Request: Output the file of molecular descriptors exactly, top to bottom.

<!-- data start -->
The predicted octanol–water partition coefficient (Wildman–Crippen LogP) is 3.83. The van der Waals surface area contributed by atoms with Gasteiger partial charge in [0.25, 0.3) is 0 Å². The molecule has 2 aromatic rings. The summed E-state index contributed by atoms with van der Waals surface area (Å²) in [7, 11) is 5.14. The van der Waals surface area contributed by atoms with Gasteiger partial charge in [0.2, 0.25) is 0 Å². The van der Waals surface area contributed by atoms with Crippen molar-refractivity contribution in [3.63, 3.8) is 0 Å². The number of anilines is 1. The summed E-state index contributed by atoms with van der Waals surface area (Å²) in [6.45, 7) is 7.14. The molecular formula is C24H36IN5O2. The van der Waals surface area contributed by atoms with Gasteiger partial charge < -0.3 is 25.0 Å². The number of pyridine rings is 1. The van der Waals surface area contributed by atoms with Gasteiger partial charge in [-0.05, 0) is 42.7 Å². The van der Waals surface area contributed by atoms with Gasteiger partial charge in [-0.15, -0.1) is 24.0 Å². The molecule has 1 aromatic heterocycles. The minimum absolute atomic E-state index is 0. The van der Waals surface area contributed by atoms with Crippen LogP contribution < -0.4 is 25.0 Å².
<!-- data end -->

The predicted octanol–water partition coefficient (Wildman–Crippen LogP) is 3.83. The van der Waals surface area contributed by atoms with Gasteiger partial charge in [0.25, 0.3) is 0 Å². The molecule has 2 aromatic rings. The summed E-state index contributed by atoms with van der Waals surface area (Å²) in [7, 11) is 5.14. The van der Waals surface area contributed by atoms with Gasteiger partial charge in [0.2, 0.25) is 0 Å². The van der Waals surface area contributed by atoms with Crippen molar-refractivity contribution in [3.63, 3.8) is 0 Å². The number of anilines is 1. The summed E-state index contributed by atoms with van der Waals surface area (Å²) in [6.45, 7) is 7.14. The molecular formula is C24H36IN5O2. The van der Waals surface area contributed by atoms with Gasteiger partial charge < -0.3 is 25.0 Å². The number of pyridine rings is 1. The van der Waals surface area contributed by atoms with Gasteiger partial charge in [-0.05, 0) is 42.7 Å². The van der Waals surface area contributed by atoms with Gasteiger partial charge in [-0.15, -0.1) is 24.0 Å². The molecule has 1 aromatic heterocycles. The minimum absolute atomic E-state index is 0. The van der Waals surface area contributed by atoms with Crippen LogP contribution < -0.4 is 25.0 Å².